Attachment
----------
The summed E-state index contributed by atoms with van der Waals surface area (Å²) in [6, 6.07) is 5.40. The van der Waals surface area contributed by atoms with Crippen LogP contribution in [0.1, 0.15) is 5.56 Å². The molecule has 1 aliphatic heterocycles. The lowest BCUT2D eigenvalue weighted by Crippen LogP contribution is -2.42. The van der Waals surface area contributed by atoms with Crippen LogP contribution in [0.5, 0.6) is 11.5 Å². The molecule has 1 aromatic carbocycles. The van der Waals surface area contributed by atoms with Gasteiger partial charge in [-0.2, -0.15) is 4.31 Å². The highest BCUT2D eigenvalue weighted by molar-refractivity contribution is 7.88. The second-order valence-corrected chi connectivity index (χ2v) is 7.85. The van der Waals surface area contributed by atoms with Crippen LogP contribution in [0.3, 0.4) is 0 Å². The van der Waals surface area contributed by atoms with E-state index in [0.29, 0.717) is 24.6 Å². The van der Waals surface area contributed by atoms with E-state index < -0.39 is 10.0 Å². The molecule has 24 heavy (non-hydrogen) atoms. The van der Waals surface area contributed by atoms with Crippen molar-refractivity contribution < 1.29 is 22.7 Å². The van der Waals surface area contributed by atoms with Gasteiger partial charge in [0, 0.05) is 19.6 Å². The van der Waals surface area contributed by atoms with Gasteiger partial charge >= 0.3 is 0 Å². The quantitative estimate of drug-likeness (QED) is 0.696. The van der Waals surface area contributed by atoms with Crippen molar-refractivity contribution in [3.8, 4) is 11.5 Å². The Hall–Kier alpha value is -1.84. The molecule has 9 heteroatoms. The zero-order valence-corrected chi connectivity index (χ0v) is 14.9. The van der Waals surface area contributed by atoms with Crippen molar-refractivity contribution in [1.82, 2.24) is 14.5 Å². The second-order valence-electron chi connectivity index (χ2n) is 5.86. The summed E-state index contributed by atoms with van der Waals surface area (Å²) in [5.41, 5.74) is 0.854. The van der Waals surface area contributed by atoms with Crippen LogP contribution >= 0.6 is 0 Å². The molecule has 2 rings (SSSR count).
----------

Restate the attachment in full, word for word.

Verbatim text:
The summed E-state index contributed by atoms with van der Waals surface area (Å²) in [6, 6.07) is 5.40. The van der Waals surface area contributed by atoms with Crippen LogP contribution in [0.1, 0.15) is 5.56 Å². The molecule has 1 aliphatic heterocycles. The lowest BCUT2D eigenvalue weighted by Crippen LogP contribution is -2.42. The van der Waals surface area contributed by atoms with Crippen LogP contribution in [0.5, 0.6) is 11.5 Å². The molecule has 1 aromatic carbocycles. The van der Waals surface area contributed by atoms with Gasteiger partial charge in [-0.2, -0.15) is 4.31 Å². The highest BCUT2D eigenvalue weighted by molar-refractivity contribution is 7.88. The second-order valence-corrected chi connectivity index (χ2v) is 7.85. The van der Waals surface area contributed by atoms with Crippen LogP contribution in [0.3, 0.4) is 0 Å². The van der Waals surface area contributed by atoms with E-state index in [0.29, 0.717) is 24.6 Å². The van der Waals surface area contributed by atoms with E-state index < -0.39 is 10.0 Å². The molecule has 24 heavy (non-hydrogen) atoms. The van der Waals surface area contributed by atoms with Crippen molar-refractivity contribution < 1.29 is 22.7 Å². The van der Waals surface area contributed by atoms with Gasteiger partial charge in [0, 0.05) is 19.6 Å². The van der Waals surface area contributed by atoms with Gasteiger partial charge >= 0.3 is 0 Å². The quantitative estimate of drug-likeness (QED) is 0.696. The van der Waals surface area contributed by atoms with Crippen molar-refractivity contribution in [3.8, 4) is 11.5 Å². The Hall–Kier alpha value is -1.84. The molecule has 9 heteroatoms. The zero-order valence-corrected chi connectivity index (χ0v) is 14.9. The van der Waals surface area contributed by atoms with Crippen molar-refractivity contribution in [1.82, 2.24) is 14.5 Å². The second-order valence-electron chi connectivity index (χ2n) is 5.86. The summed E-state index contributed by atoms with van der Waals surface area (Å²) in [5.41, 5.74) is 0.854. The van der Waals surface area contributed by atoms with Crippen LogP contribution >= 0.6 is 0 Å². The molecule has 2 rings (SSSR count).